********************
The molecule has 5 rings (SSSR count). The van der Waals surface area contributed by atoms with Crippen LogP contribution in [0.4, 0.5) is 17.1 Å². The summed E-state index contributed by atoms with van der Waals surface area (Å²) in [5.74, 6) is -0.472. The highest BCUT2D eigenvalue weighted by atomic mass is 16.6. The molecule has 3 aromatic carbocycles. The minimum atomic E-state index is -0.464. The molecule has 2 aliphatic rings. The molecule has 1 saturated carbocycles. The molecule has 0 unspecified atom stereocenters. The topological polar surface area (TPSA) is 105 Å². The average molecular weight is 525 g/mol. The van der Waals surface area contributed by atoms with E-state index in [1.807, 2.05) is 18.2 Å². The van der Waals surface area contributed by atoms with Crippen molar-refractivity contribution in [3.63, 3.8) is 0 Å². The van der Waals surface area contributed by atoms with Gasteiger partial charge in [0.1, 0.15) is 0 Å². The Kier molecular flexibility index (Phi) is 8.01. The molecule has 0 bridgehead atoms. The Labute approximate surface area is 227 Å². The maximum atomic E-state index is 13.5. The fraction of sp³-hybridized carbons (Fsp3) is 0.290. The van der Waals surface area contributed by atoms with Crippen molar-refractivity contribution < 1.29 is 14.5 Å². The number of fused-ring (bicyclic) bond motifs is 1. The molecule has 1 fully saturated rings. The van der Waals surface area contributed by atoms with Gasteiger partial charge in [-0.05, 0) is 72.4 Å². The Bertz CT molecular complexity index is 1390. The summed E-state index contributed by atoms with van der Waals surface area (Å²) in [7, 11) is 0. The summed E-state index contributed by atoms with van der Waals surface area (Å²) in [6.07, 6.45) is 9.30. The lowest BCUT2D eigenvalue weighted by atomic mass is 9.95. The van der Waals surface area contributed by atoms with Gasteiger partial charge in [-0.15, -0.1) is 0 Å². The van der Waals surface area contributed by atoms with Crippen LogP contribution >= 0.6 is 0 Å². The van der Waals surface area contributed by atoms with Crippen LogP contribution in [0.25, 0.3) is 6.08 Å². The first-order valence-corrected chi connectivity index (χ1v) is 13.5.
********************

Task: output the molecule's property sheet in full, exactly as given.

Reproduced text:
The molecule has 5 rings (SSSR count). The van der Waals surface area contributed by atoms with Crippen LogP contribution in [0.4, 0.5) is 17.1 Å². The summed E-state index contributed by atoms with van der Waals surface area (Å²) in [5.74, 6) is -0.472. The highest BCUT2D eigenvalue weighted by atomic mass is 16.6. The molecule has 3 aromatic carbocycles. The minimum atomic E-state index is -0.464. The molecule has 2 aliphatic rings. The molecule has 1 saturated carbocycles. The molecule has 0 unspecified atom stereocenters. The topological polar surface area (TPSA) is 105 Å². The average molecular weight is 525 g/mol. The van der Waals surface area contributed by atoms with E-state index in [1.807, 2.05) is 18.2 Å². The van der Waals surface area contributed by atoms with Crippen molar-refractivity contribution in [3.63, 3.8) is 0 Å². The van der Waals surface area contributed by atoms with Gasteiger partial charge in [0.1, 0.15) is 0 Å². The Kier molecular flexibility index (Phi) is 8.01. The molecule has 0 bridgehead atoms. The Labute approximate surface area is 227 Å². The maximum atomic E-state index is 13.5. The fraction of sp³-hybridized carbons (Fsp3) is 0.290. The van der Waals surface area contributed by atoms with Crippen molar-refractivity contribution < 1.29 is 14.5 Å². The number of fused-ring (bicyclic) bond motifs is 1. The molecule has 1 fully saturated rings. The van der Waals surface area contributed by atoms with Gasteiger partial charge in [-0.05, 0) is 72.4 Å². The Bertz CT molecular complexity index is 1390. The summed E-state index contributed by atoms with van der Waals surface area (Å²) in [7, 11) is 0. The summed E-state index contributed by atoms with van der Waals surface area (Å²) in [6.07, 6.45) is 9.30. The lowest BCUT2D eigenvalue weighted by atomic mass is 9.95. The van der Waals surface area contributed by atoms with Gasteiger partial charge in [-0.15, -0.1) is 0 Å². The van der Waals surface area contributed by atoms with Crippen LogP contribution >= 0.6 is 0 Å². The van der Waals surface area contributed by atoms with Crippen LogP contribution in [0.25, 0.3) is 6.08 Å². The first-order valence-corrected chi connectivity index (χ1v) is 13.5.